emdr, introducing emdr, resources

In today’s episode, we explore important considerations when introducing EMDR Therapy to your clients. Learn creative metaphors for explaining the complex process in a more client friendly way.

  • What to have in mind when introducing EMDR Therapy to a client:

    • Who are you speaking to?
    • Age
    • Level of education
    • Client vs Community member
    • Tailor your description to the individual you are presenting it to. Avoid flooding them with too much information.
  • Recommendations for explaining EMDR Therapy

    • Practice explaining EMDR to family, friends, colleagues, ect.
    • Get comfortable with how to respond to common questions.
    • Be prepared with several methods and levels of explanations to match the need of the population you’re speaking to.
    • Have a strong understanding of the Adaptive Information Processing Model.
  • Quotes from initial impressions of EMDR Therapy

    • It’s important for us to connect back to our experiences in EMDR Therapy so that we can be sensitive to what our clients are experiencing coming into therapy.
  • When to introduce EMDR Therapy to clients?

    • Clients referred for EMDR Therapy or directly seeking EMDR Therapy- immediately talking about it= more directive approach.
    • General referrals = less directive approach. Gently suggest EMDR Therapy as a possible modality to treat their symptoms.
    • Presented as a very gradual approach. Start by talking about trauma and the brain and then building into more of the specific aspects of EMDR.
    • Resource: TED Talk about the ACEs Study
    • Trauma can be any adverse experience.
  • Analogies for EMDR Therapy and AIP Model:

    • Tailor your analogy to your client.
    • Example 1: Think of the brain as a computer, adverse life experience as a bug in the computer, and rewiring or debugging as the treatment/reprocessing.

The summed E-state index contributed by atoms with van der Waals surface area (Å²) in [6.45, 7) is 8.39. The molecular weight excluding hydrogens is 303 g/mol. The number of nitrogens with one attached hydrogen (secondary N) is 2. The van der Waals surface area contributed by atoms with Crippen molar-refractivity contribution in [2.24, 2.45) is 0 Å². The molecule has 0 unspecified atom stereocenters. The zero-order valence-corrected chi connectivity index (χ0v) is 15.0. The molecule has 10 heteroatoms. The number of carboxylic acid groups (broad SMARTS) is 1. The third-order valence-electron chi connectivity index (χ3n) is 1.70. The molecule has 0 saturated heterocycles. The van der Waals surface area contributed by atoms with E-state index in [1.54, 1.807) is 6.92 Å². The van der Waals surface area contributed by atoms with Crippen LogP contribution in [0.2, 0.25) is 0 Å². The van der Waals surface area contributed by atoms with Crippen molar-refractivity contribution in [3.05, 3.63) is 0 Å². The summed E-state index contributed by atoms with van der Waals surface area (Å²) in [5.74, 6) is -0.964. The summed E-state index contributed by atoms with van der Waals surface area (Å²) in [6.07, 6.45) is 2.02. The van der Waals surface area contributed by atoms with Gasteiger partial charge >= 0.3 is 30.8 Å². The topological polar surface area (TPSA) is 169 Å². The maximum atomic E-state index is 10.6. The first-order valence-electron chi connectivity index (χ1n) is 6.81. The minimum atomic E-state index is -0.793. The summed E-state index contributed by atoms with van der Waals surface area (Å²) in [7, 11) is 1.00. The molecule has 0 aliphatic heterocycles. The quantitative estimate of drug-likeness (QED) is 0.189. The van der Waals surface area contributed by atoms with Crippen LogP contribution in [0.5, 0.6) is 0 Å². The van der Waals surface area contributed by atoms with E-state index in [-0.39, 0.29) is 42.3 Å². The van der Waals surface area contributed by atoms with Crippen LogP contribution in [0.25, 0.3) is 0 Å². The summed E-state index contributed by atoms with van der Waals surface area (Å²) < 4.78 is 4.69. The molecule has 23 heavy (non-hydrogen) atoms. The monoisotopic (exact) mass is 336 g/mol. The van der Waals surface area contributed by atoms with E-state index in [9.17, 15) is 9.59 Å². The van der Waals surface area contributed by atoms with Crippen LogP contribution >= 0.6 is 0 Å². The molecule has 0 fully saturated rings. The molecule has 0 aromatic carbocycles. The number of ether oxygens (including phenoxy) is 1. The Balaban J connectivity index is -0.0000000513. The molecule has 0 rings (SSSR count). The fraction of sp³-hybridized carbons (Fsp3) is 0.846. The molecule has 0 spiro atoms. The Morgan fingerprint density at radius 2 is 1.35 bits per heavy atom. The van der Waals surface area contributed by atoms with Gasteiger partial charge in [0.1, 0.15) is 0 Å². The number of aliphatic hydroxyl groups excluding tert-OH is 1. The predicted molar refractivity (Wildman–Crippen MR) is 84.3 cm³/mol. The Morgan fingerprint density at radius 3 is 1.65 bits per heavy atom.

• Example 2: Symptoms as weeds and adverse life experiences as the root system.
    • Example 3: REM cycle sleep to describe bilateral stimulation. With bilateral, we are replicating a process that your body naturally does everynight.
    • Emaple 4 (Kids): Demonstrating it through play or art. For example, draw a picture that demonstrates the process or act it out with dolls or sandtray figures.
    • Example 5: When we eat good food, our digestive systems works well. If something enters our body that is toxic, our digestive system has a negative response. Consider the adverse experience as the toxin and our brain is the digestive system. EMDR Therapy supports the digestion of the toxic.
  • Providing Resources to Clients:

    • Have a tool box of strong legitimate resources to provide to clients when they are first beginning the process.
    • Caution against clients independently searching google about EMDR Therapy. Also, help direct your client to legitimate resources that provide sound information.
  • How to address clients that previously received EMDR Therapy:

    • Ask questions to make sure that you and the client are talking about the same thing.
    • Do not assume that they experienced well practiced EMDR Therapy.
    • Even if the client has reprocessed memories with another therapist, start back to phase 1. This will ensure that the client as been well resourced and prepared.
  • Recorded Explanation of Adaptive Information Processing Model

  • Live Demonstration provided as a mini episode following this episode